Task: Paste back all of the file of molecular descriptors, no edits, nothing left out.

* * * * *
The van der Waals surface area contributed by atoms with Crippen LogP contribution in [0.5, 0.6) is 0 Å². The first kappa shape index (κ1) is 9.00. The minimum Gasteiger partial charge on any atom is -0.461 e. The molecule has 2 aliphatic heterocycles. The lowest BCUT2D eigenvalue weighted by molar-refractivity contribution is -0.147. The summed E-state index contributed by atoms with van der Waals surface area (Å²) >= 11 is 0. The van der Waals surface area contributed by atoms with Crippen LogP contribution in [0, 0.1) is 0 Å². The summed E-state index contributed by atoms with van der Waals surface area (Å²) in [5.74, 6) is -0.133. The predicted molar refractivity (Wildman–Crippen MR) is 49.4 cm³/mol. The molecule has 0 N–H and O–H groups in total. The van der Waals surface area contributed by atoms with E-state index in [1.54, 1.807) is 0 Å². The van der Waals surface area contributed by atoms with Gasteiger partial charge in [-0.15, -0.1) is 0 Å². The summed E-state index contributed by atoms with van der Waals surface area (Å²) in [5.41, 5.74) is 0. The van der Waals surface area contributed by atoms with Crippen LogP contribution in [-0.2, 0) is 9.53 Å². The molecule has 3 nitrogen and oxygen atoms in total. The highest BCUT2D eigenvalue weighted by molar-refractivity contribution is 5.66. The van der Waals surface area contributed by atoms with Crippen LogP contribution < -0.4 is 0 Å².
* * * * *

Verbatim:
The van der Waals surface area contributed by atoms with Crippen LogP contribution in [0.5, 0.6) is 0 Å². The first kappa shape index (κ1) is 9.00. The minimum Gasteiger partial charge on any atom is -0.461 e. The molecule has 2 aliphatic heterocycles. The lowest BCUT2D eigenvalue weighted by molar-refractivity contribution is -0.147. The summed E-state index contributed by atoms with van der Waals surface area (Å²) >= 11 is 0. The van der Waals surface area contributed by atoms with Crippen LogP contribution in [0, 0.1) is 0 Å². The summed E-state index contributed by atoms with van der Waals surface area (Å²) in [5.74, 6) is -0.133. The predicted molar refractivity (Wildman–Crippen MR) is 49.4 cm³/mol. The molecule has 0 N–H and O–H groups in total. The van der Waals surface area contributed by atoms with E-state index in [1.54, 1.807) is 0 Å². The van der Waals surface area contributed by atoms with Gasteiger partial charge in [-0.15, -0.1) is 0 Å². The summed E-state index contributed by atoms with van der Waals surface area (Å²) in [5.41, 5.74) is 0. The van der Waals surface area contributed by atoms with Crippen LogP contribution in [-0.2, 0) is 9.53 Å². The molecule has 3 nitrogen and oxygen atoms in total. The highest BCUT2D eigenvalue weighted by molar-refractivity contribution is 5.66. The van der Waals surface area contributed by atoms with Crippen LogP contribution < -0.4 is 0 Å².